31 December, 2010

Recycled: My Worst Films of the Year 2010

[Author's Note: There are times I go on a bit when I comment on someone else's blog, but waste not, want not. This was original posted to the BBC's Kermode Uncut blog. Mark Kermode is one of the UK's top film critics, he has a weekly BBC Podcast with seasoned radio presenter Simon Mayo. Kermode is sometimes referred to as (academically) Dr. K. In his video blog, he refers to Let Me In: "The most utterly redundant remake of the year, I've already Let the Right One In, why would I let you in?"]

I loved Dr K's remark about having already Let The Right One In, but it perhaps presages the remake's possible sequels, Let Me In Too, and Look Who's Letting Me In Now.

While I ordinarily would simply thank Dr K for taking the bullets for the rest of us, even the dullest of cinematic spidey senses would have warned us off these. I did consider seeing the Nightmare on Elm Street remake, knowing it would be a car wreck, but with that compulsion that makes you glance at the accident on the other carriageway as you drive by. Luckily I was unable to fit in a viewing before feedback from Dr K and others quashed that masochistic urge (the "original" is my favorite horror film).

I also find it much easier to make a bottom five list than a top five. If I really enjoy and love a group of movies, I find ranking them pointless. A worst list is easier because gauging a level of hatred is more straightforward.

The Road - I know it was extremely well made, acted, directed, etc. (not to mention stupefyingly worthy). But I just couldn't get past how utterly stupid its unspecified disaster and its aftermath seemed to be. What could possibly destroy almost all nature whilst leaving man alive? Did it also destroy all the outlet stores which would have provided an unending supply of fresh clothes for the surviving population rather than forcing them to wear homeless chic? Did it involve monsters (there's a mysteriously dead forest with trees knocked over and a boat that has somehow been put on dry land)? How boring does a film have to be for me to spend my time thinking of such questions? Mad Max Beyond Thunderingly Dull.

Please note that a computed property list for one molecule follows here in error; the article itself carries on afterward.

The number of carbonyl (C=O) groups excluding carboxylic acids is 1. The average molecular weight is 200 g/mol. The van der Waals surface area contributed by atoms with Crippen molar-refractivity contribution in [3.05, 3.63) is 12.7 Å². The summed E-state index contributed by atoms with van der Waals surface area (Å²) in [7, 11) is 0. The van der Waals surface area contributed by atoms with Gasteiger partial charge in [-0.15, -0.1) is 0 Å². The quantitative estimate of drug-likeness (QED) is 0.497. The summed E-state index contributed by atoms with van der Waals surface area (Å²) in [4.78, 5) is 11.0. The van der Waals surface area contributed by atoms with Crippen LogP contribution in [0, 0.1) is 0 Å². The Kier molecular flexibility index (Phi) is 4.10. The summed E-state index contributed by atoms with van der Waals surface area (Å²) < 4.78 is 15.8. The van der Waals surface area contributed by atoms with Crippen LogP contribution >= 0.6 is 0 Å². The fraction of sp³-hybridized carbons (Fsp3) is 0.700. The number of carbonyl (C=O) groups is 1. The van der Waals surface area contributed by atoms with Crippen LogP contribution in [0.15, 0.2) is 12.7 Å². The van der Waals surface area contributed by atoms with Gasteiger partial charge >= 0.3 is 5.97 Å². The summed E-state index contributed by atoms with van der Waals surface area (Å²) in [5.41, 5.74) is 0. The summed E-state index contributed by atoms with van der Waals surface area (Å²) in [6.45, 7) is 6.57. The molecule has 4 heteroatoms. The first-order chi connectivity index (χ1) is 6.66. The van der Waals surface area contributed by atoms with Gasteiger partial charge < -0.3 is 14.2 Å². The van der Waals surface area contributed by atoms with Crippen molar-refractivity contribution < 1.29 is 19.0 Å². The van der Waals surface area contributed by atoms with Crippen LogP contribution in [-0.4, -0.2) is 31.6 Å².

The Other Guys - I've actually enjoyed some of Will Ferrell's movies but I completely understand if you don't, and I'm not ever going to argue the pretty weak points. The films where his schtick works for me are the one's where he plays an over the top, arrogant caricature, usually abetted by the great John C. Reilly. Here he plays a low status schlubb (it's more of Steve Carell character), and it just doesn't work, and nothing else does either. Dr. K was very generous about Mark Wahlberg's comic potential, and I agree it's there, but it's as much on display here as it was in I (heart) Huckabees (which is saying so little, an electron microscope might be handy).

44 Inch Chest - Great cast squandered in lifeless predictable exercise of east end gangster talky artiness, Revolver for the middle aged. Stagey is the key word as the performances might have been electrifying if performed live on a stage in a way that might have lifted the material, but instead dull dull dull dull dull, had me pining for Harold Pinter's turn in the film version of Mojo, and that's not a good thing.

Alice in Wonderland - Great casting and art direction, no script or direction, and a fundamental ignorance of the source material (hint: the title is a lie, and the poem about the gruesome creature is the Jabberwocky, not the Jabberwock creature itself). Helena Bonham Carter furthers her resume/CV in hair acting (I see that she wears a hat in The King's Speech, so I'm hopeful).